Fourth, when it comes to acquiring oil blocks in West Africa, India is more risk averse than China. In Nigeria, for instance, OVL outbid CNOOC in 2005 to take control of Nigeria’s Akpo Field (OPL-246) off South Atlantic Petroleum Ltd., a company controlled by former Nigerian defence minister General Theophilus Danjuma. However, the Indian Cabinet Committee on Economic Affairs prevented OVL’s planned acquisition of the block, arguing that the political risk involved was too high. Consequently, CNOOC acquired OPL 246.

Fifth, international oil companies and African NOCs prefer Chinese NOCs as partners. In Ghana, for example, CNOOC entered a joint venture with the Ghana National Petroleum Corporation (GNPC) to make an unsuccessful joint bid of US$5 billion to Dallas-based Kosmos Energy LLC for a 23.5 per cent stake in Ghana’s Jubilee field, and other nearby assets. India’s OVL also expressed an interest in acquiring Kosmos Energy’s stake in the Jubilee oil fields and proposed a joint venture with GNPC to bid for the stake. OVL was willing to match CNOOC’s offer to tie up with GNPC, but GNPC opted for the Chinese NOC instead. This was because in September 2010, China EXIM Bank lent Ghana US$10.4 billion for infrastructure projects, and the China Development Bank provided a separate US$3 billion loan for the development of the country’s oil and gas sector.

At the macro level, these differences can be explained by India and China’s varying economic and political power. India lags behind China in every economic indicator; notably, China has foreign exchange reserves of more than US$3 trillion compared to India’s modest US$250 billion. Scholars are also unanimous that China’s permanent membership of the United Nations Security Council with a veto power alleviates its political status and leverage vis-à-vis India, making the former more politically powerful from an African perspective.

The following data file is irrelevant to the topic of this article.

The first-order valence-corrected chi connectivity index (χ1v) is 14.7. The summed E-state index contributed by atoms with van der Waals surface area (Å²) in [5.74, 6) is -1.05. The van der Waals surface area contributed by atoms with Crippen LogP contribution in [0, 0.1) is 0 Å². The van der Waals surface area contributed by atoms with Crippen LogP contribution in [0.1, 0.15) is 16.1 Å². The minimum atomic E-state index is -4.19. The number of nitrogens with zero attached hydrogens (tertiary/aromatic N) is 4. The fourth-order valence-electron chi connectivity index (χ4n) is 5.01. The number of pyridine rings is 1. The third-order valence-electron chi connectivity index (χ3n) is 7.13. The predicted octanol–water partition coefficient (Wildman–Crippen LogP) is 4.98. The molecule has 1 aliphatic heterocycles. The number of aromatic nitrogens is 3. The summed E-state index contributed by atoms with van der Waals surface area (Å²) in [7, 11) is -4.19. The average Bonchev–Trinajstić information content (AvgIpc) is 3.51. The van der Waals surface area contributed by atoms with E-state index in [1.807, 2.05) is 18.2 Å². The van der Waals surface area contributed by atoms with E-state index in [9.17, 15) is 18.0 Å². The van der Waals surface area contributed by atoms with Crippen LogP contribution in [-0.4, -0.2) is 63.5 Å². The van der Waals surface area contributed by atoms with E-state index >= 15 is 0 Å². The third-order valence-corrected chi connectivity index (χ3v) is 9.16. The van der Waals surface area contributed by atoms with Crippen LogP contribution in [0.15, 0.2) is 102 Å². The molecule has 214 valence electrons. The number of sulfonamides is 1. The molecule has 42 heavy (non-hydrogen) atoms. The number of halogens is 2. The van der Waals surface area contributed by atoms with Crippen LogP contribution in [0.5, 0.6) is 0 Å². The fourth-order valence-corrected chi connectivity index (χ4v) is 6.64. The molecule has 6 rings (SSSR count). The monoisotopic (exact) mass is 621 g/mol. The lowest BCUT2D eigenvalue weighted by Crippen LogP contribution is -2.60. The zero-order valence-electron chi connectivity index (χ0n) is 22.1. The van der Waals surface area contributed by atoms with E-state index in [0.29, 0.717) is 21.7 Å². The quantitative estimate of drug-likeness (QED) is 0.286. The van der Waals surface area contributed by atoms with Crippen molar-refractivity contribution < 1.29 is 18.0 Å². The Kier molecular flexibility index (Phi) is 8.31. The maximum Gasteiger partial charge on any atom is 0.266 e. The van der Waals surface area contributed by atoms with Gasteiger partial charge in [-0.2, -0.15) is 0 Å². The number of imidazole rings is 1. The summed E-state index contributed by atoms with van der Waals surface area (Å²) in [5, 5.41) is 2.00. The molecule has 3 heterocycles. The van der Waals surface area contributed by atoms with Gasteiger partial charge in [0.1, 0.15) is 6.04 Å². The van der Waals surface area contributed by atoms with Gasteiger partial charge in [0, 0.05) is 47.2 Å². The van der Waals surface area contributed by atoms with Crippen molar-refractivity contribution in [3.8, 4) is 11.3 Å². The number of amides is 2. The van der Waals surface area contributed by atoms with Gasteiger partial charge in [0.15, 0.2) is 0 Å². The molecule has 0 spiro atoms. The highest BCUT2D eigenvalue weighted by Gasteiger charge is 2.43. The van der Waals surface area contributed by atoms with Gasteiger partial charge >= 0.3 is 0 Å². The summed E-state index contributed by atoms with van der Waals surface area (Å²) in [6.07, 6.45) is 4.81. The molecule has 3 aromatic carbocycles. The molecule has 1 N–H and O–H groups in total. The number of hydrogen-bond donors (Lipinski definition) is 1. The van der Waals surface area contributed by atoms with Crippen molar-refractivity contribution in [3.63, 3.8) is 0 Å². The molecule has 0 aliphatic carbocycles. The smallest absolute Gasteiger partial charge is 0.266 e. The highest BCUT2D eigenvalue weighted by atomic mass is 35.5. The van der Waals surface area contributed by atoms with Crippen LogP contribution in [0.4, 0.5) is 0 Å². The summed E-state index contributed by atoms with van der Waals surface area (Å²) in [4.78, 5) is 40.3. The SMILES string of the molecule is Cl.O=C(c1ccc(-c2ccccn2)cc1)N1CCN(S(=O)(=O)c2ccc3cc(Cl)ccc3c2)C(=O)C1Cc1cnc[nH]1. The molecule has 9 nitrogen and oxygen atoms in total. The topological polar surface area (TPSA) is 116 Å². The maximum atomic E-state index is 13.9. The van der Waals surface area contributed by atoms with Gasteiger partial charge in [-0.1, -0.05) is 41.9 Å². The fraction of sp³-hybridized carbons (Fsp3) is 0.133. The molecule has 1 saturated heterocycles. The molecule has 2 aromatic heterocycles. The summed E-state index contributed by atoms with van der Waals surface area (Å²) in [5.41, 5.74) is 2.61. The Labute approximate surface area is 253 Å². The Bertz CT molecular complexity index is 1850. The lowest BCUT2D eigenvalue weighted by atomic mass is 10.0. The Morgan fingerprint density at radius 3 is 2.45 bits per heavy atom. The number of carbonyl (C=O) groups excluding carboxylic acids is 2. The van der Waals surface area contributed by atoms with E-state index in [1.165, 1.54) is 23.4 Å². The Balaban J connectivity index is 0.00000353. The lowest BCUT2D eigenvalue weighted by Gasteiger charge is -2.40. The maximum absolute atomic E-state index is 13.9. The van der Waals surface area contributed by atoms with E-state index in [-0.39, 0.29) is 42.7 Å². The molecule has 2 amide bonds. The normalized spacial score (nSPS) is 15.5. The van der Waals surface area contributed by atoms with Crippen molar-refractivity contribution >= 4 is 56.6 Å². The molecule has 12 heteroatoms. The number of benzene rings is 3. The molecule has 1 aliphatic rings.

At the micro level, China provides more economic, political and diplomatic support to its NOCs than India. The Indian oil companies active in West Africa are smaller in size, market capitalisation and revenue compared to the three Chinese oil companies—the Chinese companies ranked higher in the Global Fortune 500 rankings than the Indian companies from 2005 to 2012. The Chinese NOCs also rank higher in the prestigious Platt rankings.

Chinese NOCs are larger than their Indian counterparts largely because of state support and subsidies. The Chinese Investment Corporation, a sovereign wealth fund, has US$300 billion at its disposal—US$100 billion each for NOCs, agriculture, and infrastructure, a larger total than India’s foreign exchange reserves. Chinese NOCs also receive financial support from the State Council, the state-owned Assets Supervision and Administration Commission of the State Council, Chinese Development Bank, the Chinese EXIM Bank, and direct political and diplomatic support from the Chinese government under the aegis of the “go global policy” introduced in 2000.

Chinese NOCs also have greater access to cheap capital than Indian oil companies as they are able to borrow at zero to one per cent interest rate domestically (in comparison, the cost of capital in the domestic market for Indian SOEs and private sector enterprises is 10-11 per cent). Although finance is available at 3-4 per cent in the international market for very large sums, Indian companies are unable to tap into international finance owing to currency fluctuations and difficulties in providing collateral guarantees from banks, parent companies or sovereign guarantees.

Further, China is able to provide more aid and concessional loans than India to West African countries. Beijing also maintains embassies in all the West African countries except Gambia and Burkina Faso, which have diplomatic relations with Taiwan (New Delhi has embassies and consulates in only four countries). Moreover, Chinese leaders have visited West African countries more frequently than their Indian counterparts and more members of China’s Foreign Ministry deal with Africa or related issues.

In this context, it is difficult for Indian oil companies to compete with Chinese NOCs; going forward, it seems unlikely that the tiger will be able to catch up with or surpass the dragon in the West African oil sector.

Raj Verma is a PhD candidate in LSE’s Department of International Relations, Bagri Fellow at the School’s Asia Research Centre and a Visiting Associate Professor at Nankai University, China.